Despite our recent episode with DHMO on April 1, the Teaching Underground is alive, well, and celebrating a milestone of sorts. April Fools' Day marked the sixth month of Teaching Underground. In September of last year, we faced some pretty dramatic changes in our little "educational basement." Our district had increased class sizes, added an additional class to high school teachers' (and students') schedules, and implemented a student information system with so many problems they finally decided in March to discontinue its use for the next school year.
We entered the school year with energy and high hopes, but hours of time spent re-learning how to use a gradebook that didn't work, planning for an additional class, and managing the grading and paperwork for an additional 30-40 students started to get us down. From the beginning, we wanted to use the Teaching Underground as a forum to raise awareness of major issues affecting education locally and nationally. We also hoped to balance this with a little humor and encouragement for others in the profession. You can see this evident in our first few posts Should We Trust Superman? and Teaching and Donuts, both of which remain among our most popular posts.
Around the time we decided to launch the Teaching Underground, we were asked to give a presentation about leadership during a professional development day at our school. Part of the objective for this session was to inspire and encourage others in our building to think beyond the classroom to become leaders for positive change in our school and in the lives of our students. Even in September, the burdens of the new school year were already evident.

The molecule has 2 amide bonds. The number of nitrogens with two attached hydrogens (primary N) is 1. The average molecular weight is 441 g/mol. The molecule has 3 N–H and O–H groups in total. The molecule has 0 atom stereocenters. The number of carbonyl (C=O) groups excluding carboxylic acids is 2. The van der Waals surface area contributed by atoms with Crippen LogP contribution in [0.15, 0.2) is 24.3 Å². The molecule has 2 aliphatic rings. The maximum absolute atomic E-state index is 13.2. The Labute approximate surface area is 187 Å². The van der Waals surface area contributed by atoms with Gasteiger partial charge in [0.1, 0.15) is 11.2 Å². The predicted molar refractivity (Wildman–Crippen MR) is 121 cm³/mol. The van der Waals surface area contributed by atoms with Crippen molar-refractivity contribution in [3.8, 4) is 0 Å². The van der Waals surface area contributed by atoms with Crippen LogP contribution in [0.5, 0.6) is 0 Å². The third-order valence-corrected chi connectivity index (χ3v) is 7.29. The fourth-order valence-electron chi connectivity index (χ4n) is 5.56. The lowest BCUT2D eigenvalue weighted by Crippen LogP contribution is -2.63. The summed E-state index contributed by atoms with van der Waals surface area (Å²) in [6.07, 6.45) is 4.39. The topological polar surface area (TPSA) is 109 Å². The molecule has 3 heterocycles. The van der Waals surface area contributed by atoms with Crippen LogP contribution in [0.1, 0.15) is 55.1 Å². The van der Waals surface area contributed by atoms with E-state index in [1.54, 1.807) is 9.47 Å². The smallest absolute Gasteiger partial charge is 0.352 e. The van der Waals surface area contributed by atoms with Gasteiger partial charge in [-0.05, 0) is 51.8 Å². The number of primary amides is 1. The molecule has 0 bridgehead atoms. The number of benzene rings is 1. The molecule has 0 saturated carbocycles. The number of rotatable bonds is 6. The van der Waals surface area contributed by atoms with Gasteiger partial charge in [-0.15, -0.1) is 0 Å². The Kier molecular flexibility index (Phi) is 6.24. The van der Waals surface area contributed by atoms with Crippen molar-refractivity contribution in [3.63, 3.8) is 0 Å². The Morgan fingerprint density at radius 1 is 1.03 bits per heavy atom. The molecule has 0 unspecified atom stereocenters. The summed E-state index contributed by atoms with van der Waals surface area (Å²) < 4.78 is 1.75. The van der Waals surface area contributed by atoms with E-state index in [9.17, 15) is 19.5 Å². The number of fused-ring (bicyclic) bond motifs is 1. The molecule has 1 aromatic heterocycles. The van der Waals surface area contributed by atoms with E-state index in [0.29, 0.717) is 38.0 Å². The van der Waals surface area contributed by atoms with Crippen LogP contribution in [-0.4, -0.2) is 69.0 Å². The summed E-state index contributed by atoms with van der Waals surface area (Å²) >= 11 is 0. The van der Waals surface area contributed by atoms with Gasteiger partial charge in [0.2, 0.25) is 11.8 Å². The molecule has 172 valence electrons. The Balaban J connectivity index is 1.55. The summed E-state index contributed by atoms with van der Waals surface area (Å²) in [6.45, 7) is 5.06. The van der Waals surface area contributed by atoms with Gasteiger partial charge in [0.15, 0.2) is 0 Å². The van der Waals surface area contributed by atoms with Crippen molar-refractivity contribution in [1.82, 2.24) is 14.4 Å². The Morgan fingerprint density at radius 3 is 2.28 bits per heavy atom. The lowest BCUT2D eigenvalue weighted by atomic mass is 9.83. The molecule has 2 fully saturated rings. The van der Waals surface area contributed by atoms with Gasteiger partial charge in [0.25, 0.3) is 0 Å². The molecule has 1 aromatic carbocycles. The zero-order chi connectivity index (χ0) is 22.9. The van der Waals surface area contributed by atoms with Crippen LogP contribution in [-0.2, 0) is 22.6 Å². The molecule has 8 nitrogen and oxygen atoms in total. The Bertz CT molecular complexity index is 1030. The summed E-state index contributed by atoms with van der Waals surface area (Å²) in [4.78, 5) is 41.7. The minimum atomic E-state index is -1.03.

From this experience, and the lessons learned in the last six months of writing for the Teaching Underground, I've come to believe that educators must speak up and honestly react to policies and change that negatively impact the student experience in the classroom. Just as importantly, they must refuse to fall into the trap of complaining and resisting change. The only way to balance these two roles is to stay informed, continually makes efforts to improve, and maintain relationships with families, peers, and administrators.
We sincerely appreciate everyone who has made Teaching Underground a part of your experience. Our readership has grown significantly in the last few months, so thank you to everyone who follows us on google and Facebook and to everyone who has taken the time to share us with your friends. We hope that you continue to join us, and if you like what we're doing, please share. And, we hope that we are able to continue to provide support and encouragement to the education community.